Orthopedics Today—September 11, 2012
In his lecture, Scott A. Rodeo, MD, described his and others’ clinical experiences with platelet-rich plasma (PRP). His message — more research is needed about these materials and understanding the variability inherent in PRP formulations, patients and their pathologies is key.
“One of the fundamental issues, as a clinician if you are thinking of using PRP, is the tremendous variability,” Rodeo, of Hospital for Special Surgery in New York, said. “All PRPs are not the same. There is variability between the various commercial systems that are available. There is also variability, of course, within the individual patient and the underlying biology.”
He noted that cytokines influence several biological aspects of connective tissue.
A reason for this, Rodeo suggested, could be that PRP formulations differ among manufacturers and patients. Even within each individual, formulations can vary throughout the day.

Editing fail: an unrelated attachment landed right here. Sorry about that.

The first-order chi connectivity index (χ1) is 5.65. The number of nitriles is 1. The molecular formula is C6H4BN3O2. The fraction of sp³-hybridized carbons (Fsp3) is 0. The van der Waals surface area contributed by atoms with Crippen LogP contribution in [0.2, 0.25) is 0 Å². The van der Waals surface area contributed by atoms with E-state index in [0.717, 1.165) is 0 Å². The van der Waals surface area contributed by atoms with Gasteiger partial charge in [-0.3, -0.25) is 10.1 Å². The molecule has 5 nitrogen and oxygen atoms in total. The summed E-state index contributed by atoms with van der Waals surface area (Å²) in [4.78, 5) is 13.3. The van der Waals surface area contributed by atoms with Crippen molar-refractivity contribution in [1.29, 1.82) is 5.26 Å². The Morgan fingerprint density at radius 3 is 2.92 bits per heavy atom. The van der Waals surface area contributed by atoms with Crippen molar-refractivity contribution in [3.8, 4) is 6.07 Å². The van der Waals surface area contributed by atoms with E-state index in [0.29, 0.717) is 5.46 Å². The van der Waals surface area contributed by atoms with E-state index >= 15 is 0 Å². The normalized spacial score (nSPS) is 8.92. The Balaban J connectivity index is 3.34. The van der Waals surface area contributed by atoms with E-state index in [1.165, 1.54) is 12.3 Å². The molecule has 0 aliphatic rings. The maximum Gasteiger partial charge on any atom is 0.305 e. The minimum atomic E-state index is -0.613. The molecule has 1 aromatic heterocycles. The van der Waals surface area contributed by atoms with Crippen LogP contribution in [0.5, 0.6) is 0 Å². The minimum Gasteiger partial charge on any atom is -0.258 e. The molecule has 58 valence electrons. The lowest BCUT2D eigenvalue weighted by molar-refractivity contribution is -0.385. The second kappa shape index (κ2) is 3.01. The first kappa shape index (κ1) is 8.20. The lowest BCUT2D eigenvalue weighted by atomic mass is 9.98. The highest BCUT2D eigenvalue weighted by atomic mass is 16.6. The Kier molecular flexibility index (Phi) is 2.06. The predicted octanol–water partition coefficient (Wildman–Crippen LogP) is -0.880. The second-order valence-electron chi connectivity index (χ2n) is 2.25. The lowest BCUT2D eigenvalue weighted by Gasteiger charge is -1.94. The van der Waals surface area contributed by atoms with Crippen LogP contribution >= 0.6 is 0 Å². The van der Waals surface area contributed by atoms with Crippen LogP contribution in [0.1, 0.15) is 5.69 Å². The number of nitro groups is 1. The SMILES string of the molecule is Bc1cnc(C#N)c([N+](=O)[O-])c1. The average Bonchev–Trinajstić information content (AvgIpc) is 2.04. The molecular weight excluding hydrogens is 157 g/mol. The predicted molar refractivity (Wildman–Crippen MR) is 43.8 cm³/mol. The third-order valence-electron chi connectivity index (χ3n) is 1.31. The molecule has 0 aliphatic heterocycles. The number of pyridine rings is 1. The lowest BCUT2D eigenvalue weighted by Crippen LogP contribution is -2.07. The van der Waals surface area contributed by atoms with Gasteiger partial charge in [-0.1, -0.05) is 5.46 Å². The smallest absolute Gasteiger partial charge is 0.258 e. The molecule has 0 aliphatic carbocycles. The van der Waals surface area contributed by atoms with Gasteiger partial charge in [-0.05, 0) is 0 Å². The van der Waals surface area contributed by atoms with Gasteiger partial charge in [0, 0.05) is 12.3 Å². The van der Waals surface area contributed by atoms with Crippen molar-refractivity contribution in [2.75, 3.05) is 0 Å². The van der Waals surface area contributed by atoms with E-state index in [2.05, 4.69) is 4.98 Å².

Although a number of studies have demonstrated a clinical improvement in symptoms after PRP injections for the treatment of arthritis, Rodeo noted that most of the data available refer only to the knee.
“There is little data for other joints,” he said. “Most studies do report better results in younger patients with lesser degrees of degeneration.
Rodeo noted that more research is needed about PRP.
“We certainly need more information,” he said. “Keep in mind, arthritis is a heterogeneous condition. The effect of a specific PRP formulation may differ significantly based on the underlying biologic or inflammatory milieu.”
He added, “Clinical results, clearly, are mixed. PRP seems to have the potential to be symptom-modifying, but clearly [it] does not appear to be structure-modifying.”
Rodeo SA. Clinical experience with platelet-rich plasma. Paper 15.1.3. Presented at the International Cartilage Repair Society World Congress 2012. May 12-15. Montreal.
Read the full story at helio.com.